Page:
Posted on October 8th, 2013
In addition to the lesson I published earlier Greetings in Russian that You Will not Find in Textbooks, I decided to create videos teaching the most common Russian greetings and good-byes. Today we will only talk about most common formal and informal Russian greetings and next week I will publish a video teaching you most common Russian “good-byes”. Don’t forget to check out this lesson – there is a lot of useful information. Have fun!
Here is the video:
Здравствуй [ZDRAST-vooy] hello
Здравствуйте [ZDRAST-vooy-tye] – hello
“Здравствуй” and “здравствуйте” are formal greeting. “Здравствуй” is used with someone you know very well, or anyone whom you can address in “ты”. “Здравствуйте” is used when saying “hello” to several people or someone whom you would address in “вы” in Russian.
Привет [pree-VYET] hi
“Привет” is informal greeting, and is primarily used in spoken Russian. You would usually say “Привет” to someone you know very well, and someone you address in “ты” in Russian. There are some of the most popular variations of the “Привет in Russian:
Приветик [pree-VYE-teek] hi (diminutive form)
You will notice I often say “приветик ” in my video lessons.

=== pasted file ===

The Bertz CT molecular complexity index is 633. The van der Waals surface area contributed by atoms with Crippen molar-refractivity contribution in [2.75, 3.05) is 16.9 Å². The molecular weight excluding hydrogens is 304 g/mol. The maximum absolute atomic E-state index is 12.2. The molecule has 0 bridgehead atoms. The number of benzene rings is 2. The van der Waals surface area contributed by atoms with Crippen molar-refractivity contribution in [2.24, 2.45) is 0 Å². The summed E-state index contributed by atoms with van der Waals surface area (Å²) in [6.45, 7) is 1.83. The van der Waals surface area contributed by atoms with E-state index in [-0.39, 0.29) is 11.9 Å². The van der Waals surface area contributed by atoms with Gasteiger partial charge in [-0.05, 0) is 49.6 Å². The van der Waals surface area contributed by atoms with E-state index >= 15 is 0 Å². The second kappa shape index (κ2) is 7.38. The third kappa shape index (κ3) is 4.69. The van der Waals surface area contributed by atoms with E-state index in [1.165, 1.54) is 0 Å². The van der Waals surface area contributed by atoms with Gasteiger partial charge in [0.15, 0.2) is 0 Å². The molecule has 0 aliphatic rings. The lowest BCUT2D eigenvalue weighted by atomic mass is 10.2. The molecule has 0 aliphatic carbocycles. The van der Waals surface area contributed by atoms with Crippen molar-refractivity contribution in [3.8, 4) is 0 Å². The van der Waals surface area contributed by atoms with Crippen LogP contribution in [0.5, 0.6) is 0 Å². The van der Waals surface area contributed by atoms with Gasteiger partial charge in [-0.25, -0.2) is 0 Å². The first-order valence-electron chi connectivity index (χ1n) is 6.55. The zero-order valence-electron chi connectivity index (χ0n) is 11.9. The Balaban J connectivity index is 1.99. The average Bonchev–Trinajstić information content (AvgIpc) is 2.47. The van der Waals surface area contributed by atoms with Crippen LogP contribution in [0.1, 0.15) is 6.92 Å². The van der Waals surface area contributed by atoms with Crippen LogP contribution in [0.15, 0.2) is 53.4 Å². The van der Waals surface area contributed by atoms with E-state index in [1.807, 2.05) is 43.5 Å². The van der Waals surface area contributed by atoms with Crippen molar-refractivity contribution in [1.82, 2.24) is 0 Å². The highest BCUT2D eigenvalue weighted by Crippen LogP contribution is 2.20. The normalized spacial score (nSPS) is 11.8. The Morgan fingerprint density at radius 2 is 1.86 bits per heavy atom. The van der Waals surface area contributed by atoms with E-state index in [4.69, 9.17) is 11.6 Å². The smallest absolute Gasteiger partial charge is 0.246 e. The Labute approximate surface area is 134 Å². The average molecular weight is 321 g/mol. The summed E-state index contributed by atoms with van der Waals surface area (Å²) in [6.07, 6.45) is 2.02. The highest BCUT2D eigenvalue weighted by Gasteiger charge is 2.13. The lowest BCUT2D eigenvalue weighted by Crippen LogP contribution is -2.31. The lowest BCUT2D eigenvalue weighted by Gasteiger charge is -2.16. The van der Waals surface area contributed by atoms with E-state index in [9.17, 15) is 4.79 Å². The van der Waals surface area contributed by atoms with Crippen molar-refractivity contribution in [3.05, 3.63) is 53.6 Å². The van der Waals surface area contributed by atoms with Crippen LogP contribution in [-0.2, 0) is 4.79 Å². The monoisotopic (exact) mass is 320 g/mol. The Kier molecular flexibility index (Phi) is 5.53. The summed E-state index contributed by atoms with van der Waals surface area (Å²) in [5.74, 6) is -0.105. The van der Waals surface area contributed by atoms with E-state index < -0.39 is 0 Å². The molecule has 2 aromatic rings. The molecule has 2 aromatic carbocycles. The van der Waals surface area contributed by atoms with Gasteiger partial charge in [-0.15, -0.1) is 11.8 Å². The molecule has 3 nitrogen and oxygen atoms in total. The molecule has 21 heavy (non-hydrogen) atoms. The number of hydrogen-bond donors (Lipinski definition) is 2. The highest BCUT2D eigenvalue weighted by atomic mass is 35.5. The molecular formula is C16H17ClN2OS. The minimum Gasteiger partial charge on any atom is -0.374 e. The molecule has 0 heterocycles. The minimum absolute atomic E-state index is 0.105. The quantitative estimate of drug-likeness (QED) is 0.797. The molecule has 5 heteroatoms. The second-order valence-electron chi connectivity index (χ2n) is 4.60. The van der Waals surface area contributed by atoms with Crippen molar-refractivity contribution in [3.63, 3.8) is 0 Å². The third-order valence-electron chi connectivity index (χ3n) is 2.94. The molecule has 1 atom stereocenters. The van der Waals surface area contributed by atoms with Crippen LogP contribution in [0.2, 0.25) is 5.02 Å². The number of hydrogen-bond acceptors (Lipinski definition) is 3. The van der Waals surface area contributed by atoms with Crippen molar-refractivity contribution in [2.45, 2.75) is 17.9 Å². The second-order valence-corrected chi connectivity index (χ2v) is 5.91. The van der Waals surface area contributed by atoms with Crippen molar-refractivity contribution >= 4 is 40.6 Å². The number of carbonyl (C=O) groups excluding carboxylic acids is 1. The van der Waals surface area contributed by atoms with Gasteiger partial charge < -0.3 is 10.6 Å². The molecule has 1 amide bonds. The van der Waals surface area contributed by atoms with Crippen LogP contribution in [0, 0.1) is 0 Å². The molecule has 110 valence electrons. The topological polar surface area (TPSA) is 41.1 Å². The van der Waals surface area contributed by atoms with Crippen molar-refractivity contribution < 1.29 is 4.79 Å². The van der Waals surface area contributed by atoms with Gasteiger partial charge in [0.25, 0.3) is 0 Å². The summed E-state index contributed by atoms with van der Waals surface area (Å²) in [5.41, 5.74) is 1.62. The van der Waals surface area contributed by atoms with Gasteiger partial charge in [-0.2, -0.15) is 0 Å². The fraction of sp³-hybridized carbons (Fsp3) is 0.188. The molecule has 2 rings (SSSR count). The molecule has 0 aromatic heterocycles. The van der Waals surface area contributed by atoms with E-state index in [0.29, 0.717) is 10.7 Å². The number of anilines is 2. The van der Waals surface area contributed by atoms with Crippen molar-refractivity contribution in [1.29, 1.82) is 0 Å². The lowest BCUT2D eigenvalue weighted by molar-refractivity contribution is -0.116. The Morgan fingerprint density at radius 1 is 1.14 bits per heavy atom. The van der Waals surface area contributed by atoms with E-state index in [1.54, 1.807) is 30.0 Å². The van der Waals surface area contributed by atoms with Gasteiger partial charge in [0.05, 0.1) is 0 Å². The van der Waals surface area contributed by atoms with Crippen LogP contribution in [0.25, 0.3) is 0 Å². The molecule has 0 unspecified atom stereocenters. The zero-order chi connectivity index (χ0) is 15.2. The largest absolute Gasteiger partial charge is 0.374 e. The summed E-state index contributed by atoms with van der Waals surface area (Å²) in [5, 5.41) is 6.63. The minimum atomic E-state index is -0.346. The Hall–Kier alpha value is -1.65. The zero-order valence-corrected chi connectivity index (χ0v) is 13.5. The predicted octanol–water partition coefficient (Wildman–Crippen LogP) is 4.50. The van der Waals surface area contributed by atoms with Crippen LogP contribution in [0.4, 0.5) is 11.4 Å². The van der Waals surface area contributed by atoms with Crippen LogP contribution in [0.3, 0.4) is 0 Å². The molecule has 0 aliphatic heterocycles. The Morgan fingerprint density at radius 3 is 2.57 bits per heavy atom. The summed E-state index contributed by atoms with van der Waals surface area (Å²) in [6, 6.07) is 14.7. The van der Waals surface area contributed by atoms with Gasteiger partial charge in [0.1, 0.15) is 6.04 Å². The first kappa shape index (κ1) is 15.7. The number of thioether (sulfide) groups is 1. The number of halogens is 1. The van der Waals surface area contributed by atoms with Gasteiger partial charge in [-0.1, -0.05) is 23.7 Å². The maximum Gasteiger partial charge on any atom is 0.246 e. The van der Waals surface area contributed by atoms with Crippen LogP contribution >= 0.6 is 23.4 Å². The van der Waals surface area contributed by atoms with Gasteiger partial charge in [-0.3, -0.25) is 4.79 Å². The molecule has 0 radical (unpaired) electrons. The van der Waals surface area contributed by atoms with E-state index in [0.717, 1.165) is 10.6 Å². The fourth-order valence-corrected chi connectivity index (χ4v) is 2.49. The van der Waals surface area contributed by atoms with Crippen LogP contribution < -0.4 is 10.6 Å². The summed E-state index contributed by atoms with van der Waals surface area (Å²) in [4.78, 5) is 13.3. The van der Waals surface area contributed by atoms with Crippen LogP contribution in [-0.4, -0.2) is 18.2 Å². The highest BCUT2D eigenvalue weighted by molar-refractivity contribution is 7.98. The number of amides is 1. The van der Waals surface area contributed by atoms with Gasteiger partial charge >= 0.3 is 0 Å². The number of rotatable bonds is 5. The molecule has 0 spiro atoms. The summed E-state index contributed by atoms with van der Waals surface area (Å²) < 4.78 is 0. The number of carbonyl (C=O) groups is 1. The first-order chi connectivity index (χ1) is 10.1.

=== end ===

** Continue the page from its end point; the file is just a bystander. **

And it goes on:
Приветики [pree-VYE-tee-kee] hi (diminutive form)
You can also greet someone you know very well by saying:
Здорово! [zda-RO-va] hello, hi
During the different times of the day, you can use these greetings
Доброе утро [DOB-ra-ye OOT-ra] good morning
Добрый день [DOB-riy DYEN’] good afternoon
Добрый вечер [DOB-reey VYE-chyer] good evening
This is all for today. A couple more useful lessons:
Basic words in Russian video lesson
Greeings in Russian that you will not find in textbooks
- How to Say Good Bye in Russian
- Speak like a Geek: Computer Words in Russian
- Basic Russian: How to Say “Hi”, “Bye”, “Thank You”, “Please” and “You are Welcome” in Russian
- Russian Slang and Idioms. Lesson 10.
- The Nominative Case of Russian Nouns
Study with Maxim Achkasov
The courses of Russian as a foreign language with FunRussian take place online via Skype. The teacher works with adults individually since he is convinced that each person must receive maximum time for practice and professional attention while learning a foreign language.